Screening tests for newborn babies in the Netherlands consists of the heel prick test and hearing test. Both performed in the first week after birth.
Heel prick test
A small amount of blood is taken from the heel of your newborn child in the first week after birth. This blood is tested in a laboratory for a number of rare diseases. Early detection and treatment of these diseases can prevent or limit serious impairment of the physical and mental development of your child. Most of these diseases cannot be cured but they can be treated, for example with suitable medication or a diet.
Participation in the heel prick is voluntary. Your permission for performance of this test will therefore be requested. The heel prick can be important for the health of your child, which is why participation in the screening is strongly recommended.
The heel prick can only be performed if you have reported the birth of your child to the municipal Civil Registry Office. This must be done as soon as possible (no later than 3 days after the birth). Please note that the Civil Registry Office is closed on Saturdays, Sundays and public holidays.
After registration, the Civil Registry Office will send an electronic report to a national registration system of the National Institute for Public Health and the Environment (RIVM) known as Praeventis. The Child Health and Welfare service (JGZ) will then be informed, and they will instruct a screening assistant to visit you.
A member of the Child Health and Welfare service (JGZ) staff will visit you at home a few days after the birth of your child in order to perform the heel prick. If your child is in hospital, the heel prick will be performed there.
A pinprick puncture is made in your baby’s heel, and a few drops of blood are collected on a special collection card known as the Guthrie card. Your baby may cry a little. For full details (in Dutch) of all the diseases involved, please visit RIVM.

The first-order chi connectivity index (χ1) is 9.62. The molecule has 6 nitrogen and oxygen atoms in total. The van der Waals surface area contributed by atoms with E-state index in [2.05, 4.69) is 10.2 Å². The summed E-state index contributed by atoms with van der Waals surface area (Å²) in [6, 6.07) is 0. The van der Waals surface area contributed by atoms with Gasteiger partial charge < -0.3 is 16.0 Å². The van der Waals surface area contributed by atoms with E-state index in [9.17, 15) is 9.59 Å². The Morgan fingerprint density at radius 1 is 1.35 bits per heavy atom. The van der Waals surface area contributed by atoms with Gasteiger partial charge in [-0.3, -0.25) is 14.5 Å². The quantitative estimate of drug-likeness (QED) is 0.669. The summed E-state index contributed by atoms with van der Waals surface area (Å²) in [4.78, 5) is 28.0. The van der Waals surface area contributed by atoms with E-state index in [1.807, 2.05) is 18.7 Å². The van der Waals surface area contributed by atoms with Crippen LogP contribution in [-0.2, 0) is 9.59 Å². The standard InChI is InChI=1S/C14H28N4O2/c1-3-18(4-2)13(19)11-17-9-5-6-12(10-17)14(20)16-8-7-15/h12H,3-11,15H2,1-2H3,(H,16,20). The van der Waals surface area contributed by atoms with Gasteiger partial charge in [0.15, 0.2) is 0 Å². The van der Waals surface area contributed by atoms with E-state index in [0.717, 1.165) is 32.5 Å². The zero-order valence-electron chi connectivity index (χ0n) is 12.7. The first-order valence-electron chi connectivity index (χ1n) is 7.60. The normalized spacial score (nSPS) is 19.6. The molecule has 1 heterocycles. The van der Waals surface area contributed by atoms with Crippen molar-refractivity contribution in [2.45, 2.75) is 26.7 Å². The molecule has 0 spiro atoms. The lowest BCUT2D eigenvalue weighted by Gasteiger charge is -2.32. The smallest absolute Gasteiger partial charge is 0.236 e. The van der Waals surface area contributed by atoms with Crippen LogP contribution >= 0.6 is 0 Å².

The results of the heel prick are nearly always known within 4 weeks. If the results are normal, you will not be informed. If an abnormality is detected, your GP will let you know and refer you to a pediatrician. In some cases, the amount of blood collected is not enough for all the tests that have to be performed. The heel prick will then have to be repeated. Once again, you will not be informed if the results of the repeat first heel prick are normal, but you will be informed if any abnormality is found.
Your baby will be given a hearing test in the first month after birth to check whether his or her hearing is good enough to learn to talk. It is also referred to as neonatal or newborn hearing screening. The hearing test is provided by the Child Health and Welfare service (JGZ), the organiza- tion that runs your baby clinic. It will be carried out by an expert JGZ or maternity care worker, most likely together with the heel prick.
The health worker inserts a soft-tipped earpiece in your baby’s ear. This is connected to a device that measures your baby’s hearing. The test only takes a few minutes and does not hurt. Your baby will hardly notice anything and will usually sleep through it.
You will be given the result of the test straight away and the health worker will discuss it with you on the spot. The result is a ‘pass’ in about 95 out of 100 children. If the baby fails the test it will be repeated about a week later. If necessary a third test will be carried out after another week using a different device.
A fail does not necessarily mean that your child cannot hear properly. If your baby also fails the third test in one or both ears, his or her hearing will be tested at an Audiology Centre. You will receive more information in this case. An Audiology Centre is a clinic that specializes in investigating hearing, speech and language.